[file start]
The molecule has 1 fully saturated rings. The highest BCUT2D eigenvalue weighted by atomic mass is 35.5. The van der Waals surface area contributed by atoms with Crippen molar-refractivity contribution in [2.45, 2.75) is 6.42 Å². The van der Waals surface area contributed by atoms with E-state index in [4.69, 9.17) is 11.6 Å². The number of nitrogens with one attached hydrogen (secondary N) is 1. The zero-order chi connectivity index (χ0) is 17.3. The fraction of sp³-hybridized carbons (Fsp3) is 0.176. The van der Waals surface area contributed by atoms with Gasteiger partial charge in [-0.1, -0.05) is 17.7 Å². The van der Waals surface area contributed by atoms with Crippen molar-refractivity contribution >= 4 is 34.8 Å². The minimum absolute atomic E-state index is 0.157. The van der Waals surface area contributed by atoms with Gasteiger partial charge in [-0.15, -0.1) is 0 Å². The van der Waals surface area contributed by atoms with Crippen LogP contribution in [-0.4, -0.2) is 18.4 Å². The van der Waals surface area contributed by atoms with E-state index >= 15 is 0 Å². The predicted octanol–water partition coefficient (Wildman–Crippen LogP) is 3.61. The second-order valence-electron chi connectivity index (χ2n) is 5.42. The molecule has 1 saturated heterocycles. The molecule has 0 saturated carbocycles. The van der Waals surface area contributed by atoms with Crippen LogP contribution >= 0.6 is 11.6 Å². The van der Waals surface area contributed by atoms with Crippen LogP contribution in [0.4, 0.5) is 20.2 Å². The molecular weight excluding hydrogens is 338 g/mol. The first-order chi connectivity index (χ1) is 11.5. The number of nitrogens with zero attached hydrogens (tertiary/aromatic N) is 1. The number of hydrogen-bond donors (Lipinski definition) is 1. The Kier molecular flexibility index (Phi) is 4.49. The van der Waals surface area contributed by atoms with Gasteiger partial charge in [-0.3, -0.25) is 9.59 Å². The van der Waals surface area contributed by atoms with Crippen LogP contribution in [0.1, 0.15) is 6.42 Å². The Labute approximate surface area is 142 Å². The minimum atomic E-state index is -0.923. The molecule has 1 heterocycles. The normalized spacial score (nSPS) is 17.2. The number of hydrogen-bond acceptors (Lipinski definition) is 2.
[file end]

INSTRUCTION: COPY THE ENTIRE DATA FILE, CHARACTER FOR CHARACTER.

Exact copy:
The molecule has 1 fully saturated rings. The highest BCUT2D eigenvalue weighted by atomic mass is 35.5. The van der Waals surface area contributed by atoms with Crippen molar-refractivity contribution in [2.45, 2.75) is 6.42 Å². The van der Waals surface area contributed by atoms with E-state index in [4.69, 9.17) is 11.6 Å². The number of nitrogens with one attached hydrogen (secondary N) is 1. The zero-order chi connectivity index (χ0) is 17.3. The fraction of sp³-hybridized carbons (Fsp3) is 0.176. The van der Waals surface area contributed by atoms with Gasteiger partial charge in [-0.1, -0.05) is 17.7 Å². The van der Waals surface area contributed by atoms with Crippen molar-refractivity contribution >= 4 is 34.8 Å². The minimum absolute atomic E-state index is 0.157. The van der Waals surface area contributed by atoms with Gasteiger partial charge in [-0.15, -0.1) is 0 Å². The van der Waals surface area contributed by atoms with Crippen LogP contribution in [-0.4, -0.2) is 18.4 Å². The van der Waals surface area contributed by atoms with E-state index >= 15 is 0 Å². The predicted octanol–water partition coefficient (Wildman–Crippen LogP) is 3.61. The second-order valence-electron chi connectivity index (χ2n) is 5.42. The molecule has 1 saturated heterocycles. The molecule has 0 saturated carbocycles. The van der Waals surface area contributed by atoms with Crippen LogP contribution >= 0.6 is 11.6 Å². The van der Waals surface area contributed by atoms with Crippen LogP contribution in [0.4, 0.5) is 20.2 Å². The molecular weight excluding hydrogens is 338 g/mol. The first-order chi connectivity index (χ1) is 11.5. The number of nitrogens with zero attached hydrogens (tertiary/aromatic N) is 1. The number of hydrogen-bond donors (Lipinski definition) is 1. The Kier molecular flexibility index (Phi) is 4.49. The van der Waals surface area contributed by atoms with Gasteiger partial charge in [-0.3, -0.25) is 9.59 Å². The van der Waals surface area contributed by atoms with Crippen LogP contribution in [0.1, 0.15) is 6.42 Å². The Labute approximate surface area is 142 Å². The minimum atomic E-state index is -0.923. The molecule has 1 heterocycles. The normalized spacial score (nSPS) is 17.2. The number of hydrogen-bond acceptors (Lipinski definition) is 2.